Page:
The New York gubernatorial race is heating up as Democrat Governor Kathy Hochul fights to keep her lead over Republican challenger Lee Zeldin. After the two contenders’ first and only scheduled debate on Tuesday, October 25, the incumbent might find herself suffering in the coming days as her comments on crime control reverberate among the city’s voters.
The New York Governor on Crime
While Hochul tried to limit the discussion to topics like abortion, Zeldin focused on the increased crime rate and New York’s Democrat-backed cashless bail policy. As Liberty Nation has previously related, “The NYPD released its September report, which showed an increase of 15.2% in the overall index compared to the same time last year. Of the major categories, burglary went up by 22.7%, grand larceny auto saw a 21.5% rise, and grand larceny rose 21.3%.” In his opening statement, Zeldin said New Yorkers were “less safe thanks to Kathy Hochul and extreme policies.”
Hochul highlighted her firearm control efforts, saying, “there is no crime-fighting plan if it doesn’t include guns.” Zeldin, who received a coveted endorsement from the Fraternal Order of Police last week, argued her efforts have not addressed the uptick in other major crime areas, including the recent increase in subway incidents. He said that, despite being halfway through the debate, Hochul still wouldn’t talk about locking up people who commit offenses. Her response was a vague “Anyone who commits a crime, under our laws, especially with the change we made to bail, has consequences,” followed by this gem:
“I don’t know why that’s so important to you.”
While it sounds like criminal activity in the Empire State isn’t a top priority for Hochul, an October 18 Quinnipiac University survey suggests it should be. Polling analyst for the university, Mary Snow, explained:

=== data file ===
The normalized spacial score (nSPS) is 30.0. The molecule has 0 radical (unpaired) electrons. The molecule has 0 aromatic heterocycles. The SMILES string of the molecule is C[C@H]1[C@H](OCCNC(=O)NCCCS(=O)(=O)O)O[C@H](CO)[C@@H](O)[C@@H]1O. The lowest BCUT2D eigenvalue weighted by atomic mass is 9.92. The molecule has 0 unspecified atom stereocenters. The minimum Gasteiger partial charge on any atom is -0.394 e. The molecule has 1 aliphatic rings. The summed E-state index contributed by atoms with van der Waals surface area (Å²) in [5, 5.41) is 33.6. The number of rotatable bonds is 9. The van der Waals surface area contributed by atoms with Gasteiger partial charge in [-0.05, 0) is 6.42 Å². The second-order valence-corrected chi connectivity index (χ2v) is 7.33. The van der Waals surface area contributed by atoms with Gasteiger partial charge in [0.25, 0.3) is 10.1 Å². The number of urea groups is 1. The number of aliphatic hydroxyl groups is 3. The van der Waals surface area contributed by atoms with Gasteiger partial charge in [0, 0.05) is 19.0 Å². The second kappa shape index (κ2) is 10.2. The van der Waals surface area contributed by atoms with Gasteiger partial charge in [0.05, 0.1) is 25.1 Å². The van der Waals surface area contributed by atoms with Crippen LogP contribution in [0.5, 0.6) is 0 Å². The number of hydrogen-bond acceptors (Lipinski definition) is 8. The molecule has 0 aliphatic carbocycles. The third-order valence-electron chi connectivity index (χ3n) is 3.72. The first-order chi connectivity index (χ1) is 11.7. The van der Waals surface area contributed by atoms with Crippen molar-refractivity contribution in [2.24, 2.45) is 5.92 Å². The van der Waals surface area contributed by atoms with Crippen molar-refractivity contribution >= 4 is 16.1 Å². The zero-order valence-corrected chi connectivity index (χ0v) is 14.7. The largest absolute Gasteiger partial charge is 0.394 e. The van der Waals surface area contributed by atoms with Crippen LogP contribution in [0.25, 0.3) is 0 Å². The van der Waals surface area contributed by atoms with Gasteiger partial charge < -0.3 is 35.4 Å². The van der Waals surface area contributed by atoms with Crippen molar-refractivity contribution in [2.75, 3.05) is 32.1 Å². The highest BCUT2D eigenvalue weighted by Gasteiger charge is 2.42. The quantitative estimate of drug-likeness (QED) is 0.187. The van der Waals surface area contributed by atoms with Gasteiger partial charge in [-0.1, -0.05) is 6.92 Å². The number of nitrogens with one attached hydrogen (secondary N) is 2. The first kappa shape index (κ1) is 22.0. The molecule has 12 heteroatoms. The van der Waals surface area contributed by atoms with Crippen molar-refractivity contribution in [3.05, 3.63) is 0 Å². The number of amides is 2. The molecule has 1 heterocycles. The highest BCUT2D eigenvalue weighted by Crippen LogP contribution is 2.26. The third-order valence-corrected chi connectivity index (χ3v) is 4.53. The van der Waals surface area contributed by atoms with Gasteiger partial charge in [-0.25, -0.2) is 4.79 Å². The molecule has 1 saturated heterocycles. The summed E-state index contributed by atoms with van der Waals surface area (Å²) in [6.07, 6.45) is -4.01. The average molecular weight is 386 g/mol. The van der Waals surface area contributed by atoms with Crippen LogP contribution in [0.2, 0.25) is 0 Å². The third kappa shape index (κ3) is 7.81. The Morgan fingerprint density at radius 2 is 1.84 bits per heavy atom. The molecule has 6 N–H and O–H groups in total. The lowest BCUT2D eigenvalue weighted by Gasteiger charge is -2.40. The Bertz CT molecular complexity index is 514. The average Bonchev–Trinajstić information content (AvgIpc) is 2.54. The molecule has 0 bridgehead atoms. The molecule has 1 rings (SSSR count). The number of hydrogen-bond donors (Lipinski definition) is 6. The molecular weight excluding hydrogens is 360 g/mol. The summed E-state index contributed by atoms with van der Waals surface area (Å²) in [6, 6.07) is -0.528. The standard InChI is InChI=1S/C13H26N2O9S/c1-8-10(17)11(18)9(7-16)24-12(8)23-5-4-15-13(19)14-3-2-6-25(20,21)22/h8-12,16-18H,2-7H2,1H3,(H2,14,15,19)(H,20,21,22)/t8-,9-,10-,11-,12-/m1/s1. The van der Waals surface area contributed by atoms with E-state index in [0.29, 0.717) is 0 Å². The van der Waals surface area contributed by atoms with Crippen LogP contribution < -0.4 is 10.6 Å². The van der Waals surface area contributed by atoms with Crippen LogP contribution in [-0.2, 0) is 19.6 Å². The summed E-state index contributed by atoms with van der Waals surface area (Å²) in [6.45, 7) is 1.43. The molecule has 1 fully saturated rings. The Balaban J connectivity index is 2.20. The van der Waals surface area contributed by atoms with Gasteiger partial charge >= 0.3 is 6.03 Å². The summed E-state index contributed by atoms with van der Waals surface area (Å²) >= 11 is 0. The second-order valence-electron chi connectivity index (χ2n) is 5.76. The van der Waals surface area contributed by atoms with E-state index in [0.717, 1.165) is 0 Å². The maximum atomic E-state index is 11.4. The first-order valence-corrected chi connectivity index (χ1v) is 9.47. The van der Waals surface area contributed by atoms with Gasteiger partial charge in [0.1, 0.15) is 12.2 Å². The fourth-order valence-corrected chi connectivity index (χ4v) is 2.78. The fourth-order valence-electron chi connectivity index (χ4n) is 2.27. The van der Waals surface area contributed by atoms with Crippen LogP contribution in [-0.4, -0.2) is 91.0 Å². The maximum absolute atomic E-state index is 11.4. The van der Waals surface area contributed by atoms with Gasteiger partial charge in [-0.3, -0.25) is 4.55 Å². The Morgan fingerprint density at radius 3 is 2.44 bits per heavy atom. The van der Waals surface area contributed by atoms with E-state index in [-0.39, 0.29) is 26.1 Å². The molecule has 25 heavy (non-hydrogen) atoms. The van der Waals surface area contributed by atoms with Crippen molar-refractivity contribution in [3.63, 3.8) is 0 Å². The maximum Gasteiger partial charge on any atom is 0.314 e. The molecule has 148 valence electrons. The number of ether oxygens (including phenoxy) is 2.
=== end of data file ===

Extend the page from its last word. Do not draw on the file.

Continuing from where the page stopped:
“In the blue state of New York, the race for governor is competitive. Democrats have cruised to victory in gubernatorial races since 2006, but Governor Hochul’s narrow edge puts Republican Lee Zeldin well within striking distance of her.”
According to the poll results, crime is the most urgent matter among likely voters in the state (28%), with inflation (20%) and protecting democracy (14%) coming in second and third, respectively. When broken down by political affiliation, crime was the highest priority amongst 42% of Republicans and 31% of independents, making it the top issue for both demographics. Protecting democracy comes in at number one for Democrats, with 31% ranking it as their chief concern, but crime was chosen as most important by 18%, making it the number two issue even for the left.
“Across the board, crime ranks high on the list of pressing issues,” Snow explained. “Zeldin making crime a major part of his campaign could be where he’s making inroads in this race.”
Polling still shows the incumbent leading, but Zeldin has closed the gap. FiveThirtyEight gives Hochul a 50.1%-42.8% lead, and 270toWin has her winning 54% to 43%. But RealClearPolitics shows a tighter race, at 49.3%-43.2%. After the governor’s dismissal of crime as an issue, one wonders how long she can hold her lead.